Believe Victims of Childhood Sexual Abuse

The Morning Call [Pennsylvania]
November 20, 2003

As a survivor of childhood sexual abuse, I have spent my entire adult life coping with its long-term effects. I'm now proud to say that I no longer live a life of silence where my abuse is concerned. Instead, I've become a staunch victims' advocate, lobbying at the state and federal levels for new, tougher laws that would benefit victims of crime.

Along with legislative efforts, I've also spent much of my time dedicated to public awareness and education of childhood sexual abuse. Of the many important points that we educate about, one is that of what to do when children finally take the crucial step (an extremely difficult step) and disclose that they're being abused.

This is a current topic because of recent news stories about the arrest last month of Benjamin Schragger of Weisenberg Township on charges of sexually assaulting children. Some people have defended him and called into question the reports by his alleged victims. So, what should you do if a child discloses? Believe him or her! Then call law enforcement immediately. Law enforcement investigators are specially trained to deal with child victims, and in most cases will investigate with the help of a child advocacy agency, making the interview process more comfortable for the child and helping to avoid having the child tell the story to multiple people over and over again.

What about children who disclose months or years after they were abused? Why didn't they tell sooner? Actually, if you think about it from a child's perspective, it really does make sense to not tell. Threats by the perpetrators, feelings of guilt and embarrassment, confusion or feelings of responsibility or being blamed for the abuse, not being able to fully comprehend the seriousness of what has just happened, inherent reluctance of a child to challenge adult authority are some of them. And, maybe highest on the list, they fear not being believed by those closest to them.

In my own case, the sexual abuse had continued for at least two years before I had the courage to tell my parents. Even then, the only reason I admitted that my uncles had "touched me there" was because my cousin, who was also being abused, told her mother. My parents believed us, but the rest of the family didn't. As a 6-year-old, I was terrified, hurt and confused, and I didn't understand why my grandparents, aunts and uncles called us liars. It hurt me more than the physical act of abuse did.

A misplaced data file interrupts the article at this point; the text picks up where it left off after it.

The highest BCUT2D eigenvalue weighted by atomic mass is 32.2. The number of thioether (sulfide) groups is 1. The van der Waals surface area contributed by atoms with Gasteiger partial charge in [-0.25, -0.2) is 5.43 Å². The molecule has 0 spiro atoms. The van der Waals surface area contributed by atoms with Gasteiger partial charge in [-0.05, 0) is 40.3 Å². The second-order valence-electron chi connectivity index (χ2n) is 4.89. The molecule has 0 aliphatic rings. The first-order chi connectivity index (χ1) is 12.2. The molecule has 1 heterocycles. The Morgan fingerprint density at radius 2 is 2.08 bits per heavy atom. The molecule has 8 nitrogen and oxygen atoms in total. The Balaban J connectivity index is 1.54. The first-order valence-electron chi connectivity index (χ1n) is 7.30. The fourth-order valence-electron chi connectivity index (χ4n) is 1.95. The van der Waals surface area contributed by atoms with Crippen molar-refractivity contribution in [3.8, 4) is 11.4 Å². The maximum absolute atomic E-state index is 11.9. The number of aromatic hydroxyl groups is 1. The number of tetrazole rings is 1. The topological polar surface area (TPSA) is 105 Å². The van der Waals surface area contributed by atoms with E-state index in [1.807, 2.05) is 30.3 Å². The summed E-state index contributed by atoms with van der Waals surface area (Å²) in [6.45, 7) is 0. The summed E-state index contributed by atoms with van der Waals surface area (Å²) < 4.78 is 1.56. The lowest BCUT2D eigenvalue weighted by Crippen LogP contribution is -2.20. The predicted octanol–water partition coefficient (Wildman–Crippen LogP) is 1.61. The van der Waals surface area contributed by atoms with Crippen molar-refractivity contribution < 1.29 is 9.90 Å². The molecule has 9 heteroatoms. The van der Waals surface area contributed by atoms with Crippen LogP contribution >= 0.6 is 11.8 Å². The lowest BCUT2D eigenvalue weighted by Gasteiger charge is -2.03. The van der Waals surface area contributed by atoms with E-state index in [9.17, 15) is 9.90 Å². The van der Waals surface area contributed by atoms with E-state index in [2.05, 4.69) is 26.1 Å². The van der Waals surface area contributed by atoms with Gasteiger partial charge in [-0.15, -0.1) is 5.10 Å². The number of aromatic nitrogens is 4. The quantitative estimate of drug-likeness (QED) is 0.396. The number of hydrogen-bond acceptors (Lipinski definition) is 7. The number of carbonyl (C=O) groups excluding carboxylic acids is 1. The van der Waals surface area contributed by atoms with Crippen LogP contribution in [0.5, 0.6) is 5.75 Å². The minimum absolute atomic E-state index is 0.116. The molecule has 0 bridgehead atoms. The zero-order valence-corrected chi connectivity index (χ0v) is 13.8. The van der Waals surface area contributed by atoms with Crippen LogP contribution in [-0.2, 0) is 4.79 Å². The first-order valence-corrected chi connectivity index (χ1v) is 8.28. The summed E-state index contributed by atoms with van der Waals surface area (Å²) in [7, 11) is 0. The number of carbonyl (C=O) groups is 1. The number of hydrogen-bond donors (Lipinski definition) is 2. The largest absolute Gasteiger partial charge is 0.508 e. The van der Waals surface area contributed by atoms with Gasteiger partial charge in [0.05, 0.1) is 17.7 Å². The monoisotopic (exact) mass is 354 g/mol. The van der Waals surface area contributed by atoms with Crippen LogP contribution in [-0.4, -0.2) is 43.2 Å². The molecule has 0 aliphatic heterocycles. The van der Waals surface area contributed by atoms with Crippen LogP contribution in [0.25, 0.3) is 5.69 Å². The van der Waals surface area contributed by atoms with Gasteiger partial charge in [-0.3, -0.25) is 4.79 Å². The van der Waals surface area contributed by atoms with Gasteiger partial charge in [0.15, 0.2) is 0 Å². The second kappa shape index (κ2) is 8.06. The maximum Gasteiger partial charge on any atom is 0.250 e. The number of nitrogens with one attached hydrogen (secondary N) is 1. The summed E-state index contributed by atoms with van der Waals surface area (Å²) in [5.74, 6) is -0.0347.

The alternative to not believing a child can be catastrophic. By not believing, you are putting that child and others at risk for continuing abuse. One thing that my family's denial helped to do was to allow my uncles to abuse future cousins.

As grotesque as the abuse is, let's not forget about the long-term effects of childhood sexual abuse. I've received hundreds, if not thousands, of phone calls and e-mails from adult survivors, all of whom are still striving to understand what happened to them. Some are teenagers, some are in their 20s, 30s or 40s. Some are even in their 60s and 70s. Some are recovering alcoholics and drug addicts. Some are over-achievers who hold doctorate and master's degrees. Some are activists. Some have since committed suicide. More than 95 percent of them never disclosed their abuse when it was happening as a child.

According to Prevent Child Abuse, sexual abuse cases are usually tried in criminal court, where defense counsel tactics include postponements and cross-examination techniques designed to confuse and discredit children. In practical terms, sexual offenses against children go unreported, unprosecuted, unconvicted; offenders and children go untreated; society goes unprotected.

I hope that any individual choosing to doubt a child's disclosure of sexual abuse would be smart enough to become educated on the warning signs of abuse. Jumping to the wrong conclusion sends a dangerous message to the thousands of children currently in abusive situations who live shrouded in the silence of their abuse.

Survivors of childhood sexual abuse have a lifetime of pain and damage control ahead of them. No child should have to be put in a position to defend their disclosure. Every child has the right to be believed.

Tammy L. Lerner of New Tripoli is a spokesperson for SNAP, Survivors' Network of Those Abused by Priests of Pennsylvania and a member of its Legislative Committee to Prevent Child Abuse.


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